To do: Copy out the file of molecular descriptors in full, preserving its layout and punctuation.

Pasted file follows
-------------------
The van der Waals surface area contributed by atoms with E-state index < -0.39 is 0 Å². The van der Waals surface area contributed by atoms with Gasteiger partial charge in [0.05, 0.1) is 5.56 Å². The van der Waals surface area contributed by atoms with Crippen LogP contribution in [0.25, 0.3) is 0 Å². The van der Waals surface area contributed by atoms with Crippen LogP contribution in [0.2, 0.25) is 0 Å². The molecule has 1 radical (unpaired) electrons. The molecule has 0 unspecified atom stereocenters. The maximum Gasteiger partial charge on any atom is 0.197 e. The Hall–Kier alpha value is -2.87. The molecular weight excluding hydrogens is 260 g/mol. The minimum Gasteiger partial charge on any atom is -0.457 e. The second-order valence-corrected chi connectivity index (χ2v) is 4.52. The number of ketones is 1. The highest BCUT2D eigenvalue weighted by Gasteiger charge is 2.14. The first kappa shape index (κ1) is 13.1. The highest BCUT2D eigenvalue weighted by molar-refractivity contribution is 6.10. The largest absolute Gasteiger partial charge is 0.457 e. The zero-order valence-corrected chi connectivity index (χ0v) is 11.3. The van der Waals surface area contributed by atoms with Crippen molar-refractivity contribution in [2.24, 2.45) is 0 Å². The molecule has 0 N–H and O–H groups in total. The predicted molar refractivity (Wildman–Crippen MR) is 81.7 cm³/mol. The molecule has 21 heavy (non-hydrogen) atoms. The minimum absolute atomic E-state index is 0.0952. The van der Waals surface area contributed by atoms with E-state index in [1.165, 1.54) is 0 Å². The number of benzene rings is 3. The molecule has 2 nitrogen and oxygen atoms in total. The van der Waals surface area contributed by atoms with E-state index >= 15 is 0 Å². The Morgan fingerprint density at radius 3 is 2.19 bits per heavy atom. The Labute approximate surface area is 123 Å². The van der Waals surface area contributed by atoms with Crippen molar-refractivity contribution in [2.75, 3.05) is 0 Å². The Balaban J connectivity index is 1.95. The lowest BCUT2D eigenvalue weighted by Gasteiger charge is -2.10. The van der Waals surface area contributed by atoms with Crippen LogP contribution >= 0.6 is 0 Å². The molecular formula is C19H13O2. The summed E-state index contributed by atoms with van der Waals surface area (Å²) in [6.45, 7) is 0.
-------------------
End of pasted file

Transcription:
The van der Waals surface area contributed by atoms with E-state index < -0.39 is 0 Å². The van der Waals surface area contributed by atoms with Gasteiger partial charge in [0.05, 0.1) is 5.56 Å². The van der Waals surface area contributed by atoms with Crippen LogP contribution in [0.25, 0.3) is 0 Å². The van der Waals surface area contributed by atoms with Crippen LogP contribution in [0.2, 0.25) is 0 Å². The molecule has 1 radical (unpaired) electrons. The molecule has 0 unspecified atom stereocenters. The maximum Gasteiger partial charge on any atom is 0.197 e. The Hall–Kier alpha value is -2.87. The molecular weight excluding hydrogens is 260 g/mol. The minimum Gasteiger partial charge on any atom is -0.457 e. The second-order valence-corrected chi connectivity index (χ2v) is 4.52. The number of ketones is 1. The highest BCUT2D eigenvalue weighted by Gasteiger charge is 2.14. The first kappa shape index (κ1) is 13.1. The highest BCUT2D eigenvalue weighted by molar-refractivity contribution is 6.10. The largest absolute Gasteiger partial charge is 0.457 e. The zero-order valence-corrected chi connectivity index (χ0v) is 11.3. The van der Waals surface area contributed by atoms with Crippen molar-refractivity contribution in [2.24, 2.45) is 0 Å². The molecule has 0 N–H and O–H groups in total. The predicted molar refractivity (Wildman–Crippen MR) is 81.7 cm³/mol. The molecule has 21 heavy (non-hydrogen) atoms. The minimum absolute atomic E-state index is 0.0952. The van der Waals surface area contributed by atoms with E-state index in [1.165, 1.54) is 0 Å². The number of benzene rings is 3. The molecule has 2 nitrogen and oxygen atoms in total. The van der Waals surface area contributed by atoms with E-state index >= 15 is 0 Å². The Morgan fingerprint density at radius 3 is 2.19 bits per heavy atom. The Labute approximate surface area is 123 Å². The van der Waals surface area contributed by atoms with Crippen molar-refractivity contribution in [2.75, 3.05) is 0 Å². The Balaban J connectivity index is 1.95. The lowest BCUT2D eigenvalue weighted by Gasteiger charge is -2.10. The van der Waals surface area contributed by atoms with Crippen LogP contribution >= 0.6 is 0 Å². The molecular formula is C19H13O2. The summed E-state index contributed by atoms with van der Waals surface area (Å²) in [6.45, 7) is 0.